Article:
Sgt. Janeane Schmidt of the Salvation Army said no one would have been turned away on Dec. 8. At worst, someone in a state of intoxication would have been referred to the Gateway Center or Grady. Notably, Rancifer didn’t actually say where he took the homeless woman he was with … which coincidentally frustrates any effort one might make to check. He certainly didn’t take her to Grady, even though he said he had been taking others to Grady’s emergency room to get them out of the cold.
If he was with her at all that night, failing to take her to Grady may have been a fatal mistake.
According to the medical examiner’s office, Lillie Hillman died of complications of sepsis, with malnourishment and environmental hypothermia listed as secondary causes. The sepsis probably could have been treated with antibiotics and intravenous fluids, had she been seen by a doctor.
I asked for the medical examiner’s report of all deaths from hypothermia as a primary or secondary consideration a few weeks ago. The sepsis cause was in the spreadsheet I received on January 7. The AJC reporter who wrote this story either received a different report or ignored the primary cause of death when writing her opening for the story.
Rancifer told the council he could “say her name now” … but never actually did say her name. He said the names of two other people who had died. Hillman’s name hadn’t been published, until just now, here. Both of the people he did name had been the subject of posthumous news reporting.
And the medical examiner said they identified Hillman from her fingerprints. Because Rancifer’s not next-of-kin or a public official, he wouldn’t have been given any access at all to Hillman’s remains. The medical examiner’s office has no record of Rancifer “helping” at all.
Why bother writing this, you might ask?
Rather than observe and report about the concerns of “advocates” dispassionately, the reporter — and the AJC — has accepted Rancifer’s narrative unchallenged, and provided cover by anonymous sourcing of commentary.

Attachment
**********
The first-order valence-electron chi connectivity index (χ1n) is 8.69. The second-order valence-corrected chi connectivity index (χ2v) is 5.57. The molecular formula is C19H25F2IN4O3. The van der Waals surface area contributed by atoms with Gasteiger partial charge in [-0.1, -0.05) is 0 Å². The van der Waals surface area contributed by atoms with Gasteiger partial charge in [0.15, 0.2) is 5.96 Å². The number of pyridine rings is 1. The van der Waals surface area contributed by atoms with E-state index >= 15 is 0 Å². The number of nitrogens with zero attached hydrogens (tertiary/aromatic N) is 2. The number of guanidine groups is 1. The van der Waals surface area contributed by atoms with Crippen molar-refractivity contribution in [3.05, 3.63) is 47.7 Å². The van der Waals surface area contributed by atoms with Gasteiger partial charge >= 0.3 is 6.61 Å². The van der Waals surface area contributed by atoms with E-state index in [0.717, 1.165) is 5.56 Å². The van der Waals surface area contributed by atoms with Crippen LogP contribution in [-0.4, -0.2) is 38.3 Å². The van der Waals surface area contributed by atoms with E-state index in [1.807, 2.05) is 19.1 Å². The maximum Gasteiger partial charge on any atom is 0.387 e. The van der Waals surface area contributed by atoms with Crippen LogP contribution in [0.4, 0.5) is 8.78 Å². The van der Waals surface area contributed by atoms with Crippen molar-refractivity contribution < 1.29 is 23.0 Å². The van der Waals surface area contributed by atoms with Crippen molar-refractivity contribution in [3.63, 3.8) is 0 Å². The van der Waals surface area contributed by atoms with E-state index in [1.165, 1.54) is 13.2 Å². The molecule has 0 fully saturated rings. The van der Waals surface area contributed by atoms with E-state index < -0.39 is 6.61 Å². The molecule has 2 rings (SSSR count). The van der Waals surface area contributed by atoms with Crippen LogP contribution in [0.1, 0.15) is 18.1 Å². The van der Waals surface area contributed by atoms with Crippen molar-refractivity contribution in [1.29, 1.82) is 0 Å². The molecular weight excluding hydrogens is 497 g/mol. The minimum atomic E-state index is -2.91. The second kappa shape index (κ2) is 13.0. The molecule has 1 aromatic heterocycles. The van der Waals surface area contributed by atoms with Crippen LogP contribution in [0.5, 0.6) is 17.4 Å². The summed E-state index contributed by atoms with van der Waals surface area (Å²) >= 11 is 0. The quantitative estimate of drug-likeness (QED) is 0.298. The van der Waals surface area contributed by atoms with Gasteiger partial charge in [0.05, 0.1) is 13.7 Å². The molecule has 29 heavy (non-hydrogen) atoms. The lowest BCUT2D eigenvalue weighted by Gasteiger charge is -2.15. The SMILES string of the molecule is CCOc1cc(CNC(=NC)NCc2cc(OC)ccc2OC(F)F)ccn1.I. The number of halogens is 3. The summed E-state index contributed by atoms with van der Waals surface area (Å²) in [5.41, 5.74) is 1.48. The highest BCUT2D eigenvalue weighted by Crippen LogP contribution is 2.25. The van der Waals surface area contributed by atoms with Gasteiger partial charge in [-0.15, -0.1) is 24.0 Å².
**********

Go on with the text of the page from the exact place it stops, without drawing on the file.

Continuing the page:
“But despite the bitter chill, not everyone is eager to accept the help and move inside,” the AJC wrote in another ninja-edited paragraph. “With the city’s panhandling ordinances in place, advocates (emphasis mine) worry the city’s homeless could end up in jail rather than in a shelter. And with Atlanta hosting the Super Bowl in three weeks, bringing as many as 1 million people to town, police anticipate more complaints about homeless people, according to Sgt. John Chafee.”
Some number of vulnerable people succumb to cold weather every year. Most are over 50. About half have other serious medical conditions like alcoholism, drug problems or dementia. Of the four deaths so far this season, three were known to be homeless. One died of hypothermia aggravating ischemic cardiovascular disease.
The warming stations appear to be working to reduce the number of deaths. We’ve had warm weather, but even accounting for that, we’re having fewer cold-weather deaths now than previous years … including the years Peachtree and Pine was open.
The problem isn’t capacity. It’s service resistance. On the night of December 9, Partners for Home sent out a phalanx of social workers and outreach specialists to try to bring unsheltered people to warming stations. They engaged 127 people, she said. Only nine came with them or accepted transportation.
An accurate and honest assessment might conclude that at best Peachtree and Pine had no statistical effect on the number of hypothermia fatalities in Atlanta. It’s entirely possible that closing it will end up reducing the death rate, as people experiencing chronic homelessness shed their service resistance from experiences at that shelter.
It’s too soon to say. We need more data.
The suggestion that the warming stations aren’t working, however, creates a risk — that people will choose to stay out in the cold and not bother approaching a warming center at all. The story has been shared hundreds of times through social media, and yes, homeless people read. Word gets around. If people experiencing homelessness accept the AJC’s reporting as is stands, perversely, that would contribute to an increase in injuries and deaths.
It has to be challenged.
The AJC responded to an inquiry about this story this afternoon.
“Yesterday, we did post a story that wasn’t sourced properly and hadn’t been thoroughly vetted,” wrote Shannon McCaffrey, senior editor for crime and public safety. “Once we realized the error – through your Facebook post – we edited the story so that it adhered to our standards.
“You should know that we are planning to move a story today that does cite named and official sources regarding the incident in question.
“As always, our goal is to report information accurately. If we get something wrong we work to correct it, as we did here. In the future, you should feel free to reach out directly to either the reporter in question or the editor. We can only fix something if we are aware of it.”